The Premier Soccer League (PSL) and South African Football Players Union (Safpu) have signed an agreement that both parties believe will help improve working conditions for professional footballers in South Africa.
The collective bargaining agreement (CBA) was signed in front of a press conference at the PSL offices in Parktown on Tuesday, reports the Sowetan.
PSL chairman Irvin Khoza‚ calling the agreement “historic”‚ said its objectives include:
- a new‚ improved Dispute Resolution Chamber (DRC) will not only meet the highest standards of South African law and the Fifa regulations‚ but have representation from clubs and all the players to deal with disputes;
- continuous improvement of the understanding‚ and training of clubs and players on a host of matters including compliance documentation‚ access to information‚ club licensing‚ anti-doping‚ the benefits and possibilities of internal dispute resolution‚ … insurance‚ … standard contracting procedures … .
- clear processes to ensure Safpu can have access to players at member clubs of the league at least twice a season;
Khoza said above providing guidelines‚ the agreement will help the PSL and Safpu reboot a confrontational relationship.
“We remain always committed to a resourceful engagement that goes back as far as 2002‚ when the first organisational rights agreement was concluded between the league and Safpu,” said Khoza.
“In recent times our relationship has been troubled by arguments about the level of representation Safpu enjoyed‚ the level of compliance with agreements that were in place‚ and arguments from both sides of the divide.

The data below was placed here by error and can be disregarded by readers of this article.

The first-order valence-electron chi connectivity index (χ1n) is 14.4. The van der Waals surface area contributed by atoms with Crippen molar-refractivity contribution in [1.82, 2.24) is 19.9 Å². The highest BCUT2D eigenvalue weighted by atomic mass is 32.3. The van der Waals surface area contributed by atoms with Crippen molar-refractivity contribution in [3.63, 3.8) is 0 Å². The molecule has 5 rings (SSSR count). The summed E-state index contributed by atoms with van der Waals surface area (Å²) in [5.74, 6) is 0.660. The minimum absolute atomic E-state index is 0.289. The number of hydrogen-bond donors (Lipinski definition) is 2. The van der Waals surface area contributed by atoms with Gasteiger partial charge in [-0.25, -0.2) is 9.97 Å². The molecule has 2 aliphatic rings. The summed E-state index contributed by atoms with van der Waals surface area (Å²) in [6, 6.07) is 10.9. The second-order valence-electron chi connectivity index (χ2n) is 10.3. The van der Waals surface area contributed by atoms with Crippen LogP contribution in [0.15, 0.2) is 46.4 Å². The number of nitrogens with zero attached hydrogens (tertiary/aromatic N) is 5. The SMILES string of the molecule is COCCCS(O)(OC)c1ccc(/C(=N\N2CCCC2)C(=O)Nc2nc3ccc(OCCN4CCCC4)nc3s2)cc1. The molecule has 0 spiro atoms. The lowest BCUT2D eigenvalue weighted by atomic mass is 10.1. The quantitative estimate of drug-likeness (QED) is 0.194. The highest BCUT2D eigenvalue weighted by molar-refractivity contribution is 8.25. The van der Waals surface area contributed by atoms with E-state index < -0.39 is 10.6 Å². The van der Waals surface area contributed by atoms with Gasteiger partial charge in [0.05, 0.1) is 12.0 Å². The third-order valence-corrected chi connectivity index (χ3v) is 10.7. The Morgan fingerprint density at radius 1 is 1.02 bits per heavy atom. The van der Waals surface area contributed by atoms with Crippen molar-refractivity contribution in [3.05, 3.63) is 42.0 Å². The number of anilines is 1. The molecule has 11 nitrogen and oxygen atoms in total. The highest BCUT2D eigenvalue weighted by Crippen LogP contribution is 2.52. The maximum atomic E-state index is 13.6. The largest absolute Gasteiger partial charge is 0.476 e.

“This led to introspection and an effort from both sides to address the difficult issues and get the relationship back on track.
” … We are the only league on the continent‚ and one of a small grouping of the leading leagues in the world‚ to have entered into a collective bargaining agreement [of this nature].”
Safpu president Thulaganyo Gaoshubelwe said he believes the agreement will give the union greater standing to deal with its responsibility of protecting the interests of players.
“The CBA gives us an opportunity to address the issues that have been missing in football,” Gaoshubelwe said.
“As a players’ union we need to defend the players. That’s what we exist for.
“We need to deal with issues of contracts‚ contractual stability‚ and the responsibilities of the players and of the employers to their contracts.”
Speeding up the DRC process is also within the ambit of the agreement.